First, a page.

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Volkswagen Makes U.S. Inroads Through Investment In South Carolina

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Automaker keeps betting bigger on North American market, committing new plant to Columbia area.

Volkswagen wants to accomplish much more in the North American automotive market than it has over the last three quarters of a century. And the Germany-based giant is counting on South Carolina to help it do so.

The company recently announced that it’s going to construct at least two new plants in North America in the coming few years, and probably a third one. South Carolina has landed VW’s commitment to build a $2-billion factory near the state capital, Columbia, to assemble vehicles that will revive the company’s Scout SUV brand. VW also plans to build its first EV-battery plant outside Europe in Canada, and maybe the first Audi plant in the United States.

All of this will add to an already-vast manufacturing base in the U.S.-Mexico-Canada trade-agreement footprint that includes a major assembly facility for the Volkswagen brand in Chattanooga, Tennessee, and an Audi plant in Puebla, Mexico.

“There’s a clear desire by the Volkswagen Group to establish North America as the third leg of our stool because we have a very strong presence in China, where the market’s transformation to battery-electric vehicles has created strong competition from local companies,” Reinhard Fischer, head of strategy for Volkswagen North America, told Chief Executive.

“Then look at Europe: We have maxed out at what we think is a reasonable market share there for VW. So, around the globe, the real big opportunity is the United States.”

About a year ago, VW announced that it planned to invest at least $7.1 billion in North America and add 25 new EVs to its car markets by 2030. That in part reflected VW leadership’s conviction that it can still do significantly better in selling vehicles on the continent than it has since it began selling cars in America, via its Beetle, in 1949. Beginning in the late ‘70s, it made cars in Pennsylvania only to shut the plant after a decade. VW opened the Tennessee plant in 2011.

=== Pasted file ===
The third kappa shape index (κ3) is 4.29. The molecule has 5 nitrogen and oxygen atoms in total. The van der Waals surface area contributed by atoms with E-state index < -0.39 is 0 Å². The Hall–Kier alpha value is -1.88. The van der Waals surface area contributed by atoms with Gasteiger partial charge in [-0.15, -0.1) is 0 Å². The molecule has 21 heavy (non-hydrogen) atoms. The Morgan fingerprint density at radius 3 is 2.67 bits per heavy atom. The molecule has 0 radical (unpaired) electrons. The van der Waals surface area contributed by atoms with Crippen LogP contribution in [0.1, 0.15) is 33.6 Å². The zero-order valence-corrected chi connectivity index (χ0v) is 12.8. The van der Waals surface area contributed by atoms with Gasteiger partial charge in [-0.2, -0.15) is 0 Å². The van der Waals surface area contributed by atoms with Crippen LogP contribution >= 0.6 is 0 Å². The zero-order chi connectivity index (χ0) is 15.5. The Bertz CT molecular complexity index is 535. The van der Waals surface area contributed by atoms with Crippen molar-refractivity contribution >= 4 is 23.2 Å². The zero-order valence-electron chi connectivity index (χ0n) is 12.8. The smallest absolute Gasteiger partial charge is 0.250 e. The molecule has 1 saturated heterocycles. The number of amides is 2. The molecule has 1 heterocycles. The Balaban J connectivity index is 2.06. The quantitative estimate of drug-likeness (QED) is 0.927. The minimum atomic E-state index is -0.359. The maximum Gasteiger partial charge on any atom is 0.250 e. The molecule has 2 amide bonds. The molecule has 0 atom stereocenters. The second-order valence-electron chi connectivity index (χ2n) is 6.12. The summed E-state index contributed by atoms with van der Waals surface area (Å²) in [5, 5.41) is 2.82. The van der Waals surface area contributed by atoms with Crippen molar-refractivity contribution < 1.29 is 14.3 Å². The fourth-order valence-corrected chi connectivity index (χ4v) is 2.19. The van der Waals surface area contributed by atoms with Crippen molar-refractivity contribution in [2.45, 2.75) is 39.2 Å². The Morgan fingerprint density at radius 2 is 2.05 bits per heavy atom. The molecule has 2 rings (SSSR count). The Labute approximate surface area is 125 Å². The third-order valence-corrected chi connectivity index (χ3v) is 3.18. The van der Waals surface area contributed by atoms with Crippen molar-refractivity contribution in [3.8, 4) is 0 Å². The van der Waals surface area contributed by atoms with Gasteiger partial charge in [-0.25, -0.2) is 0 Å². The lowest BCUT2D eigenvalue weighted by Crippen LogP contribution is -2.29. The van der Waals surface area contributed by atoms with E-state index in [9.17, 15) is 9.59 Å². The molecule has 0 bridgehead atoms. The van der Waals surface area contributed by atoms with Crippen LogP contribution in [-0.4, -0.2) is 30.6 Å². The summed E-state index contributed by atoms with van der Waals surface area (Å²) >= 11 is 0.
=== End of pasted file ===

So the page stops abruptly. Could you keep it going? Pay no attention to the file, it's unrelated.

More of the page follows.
“We are under-represented in this market, so there is growth potential,” Fischer said. The company’s North American sales share of just 4.4% places it well behind the shares not only of each of the Detroit Three automakers but also of later-coming foreign automakers including Toyota and Hyundai-Kia.

And if anything, the company’s commitments to the U.S., Canada and Mexico have increased with the shifts in geopolitics because VW perceives North America has become a better relative bet for its investments.

“Let’s make a scenario where [China] does something stupid and marches into Taiwan,” Fischer said. “How do we react? In Russia” after its invasion of Ukraine last year, “we basically pulled out of the market and are looking for a buyer for our two plants, though maybe Russia becomes an input market again. “If China goes down that path, they could expect a similar reaction” from Volkswagen and other automakers, he said.

Also, Volkswagen has been attracted by the Inflation Reduction Act of 2022 “which spends billions of dollars in local markets,” Fischer said.

Specifically, South Carolina was able to nab VW’s new Scout plant thanks to a $1.3-billion incentive package offered by the state as well as a strong supply of labor, the pre-existence there of Volvo and Mercedes-Benz facilities, and “probably the most favorable working environment of any state we talked with, and a willingness to help us establish our production facility,” he said.

David Ginn, president and CEO of the Charleston (S.C.) Regional Development Alliance, noted that the state is coming on strong in the derby to land new facilities that are stemming from the electrification push by global industry. Both Mercedes-Benz and Volvo have plans for making electrified vehicles at their plants, Ginn said.

And recently, Redwood Materials agreed to spend at least $3.5 billion in the area within the next decade on battery recycling, materials and production for EVs and other applications. The company was founded by former Tesla co-founder JB Straubel.

“They’re going to be a reason that [battery customers] won’t have to go to Russia and China to get rare-earth metals,” Ginn said. “We’re building something of a ‘battery belt’ here.”


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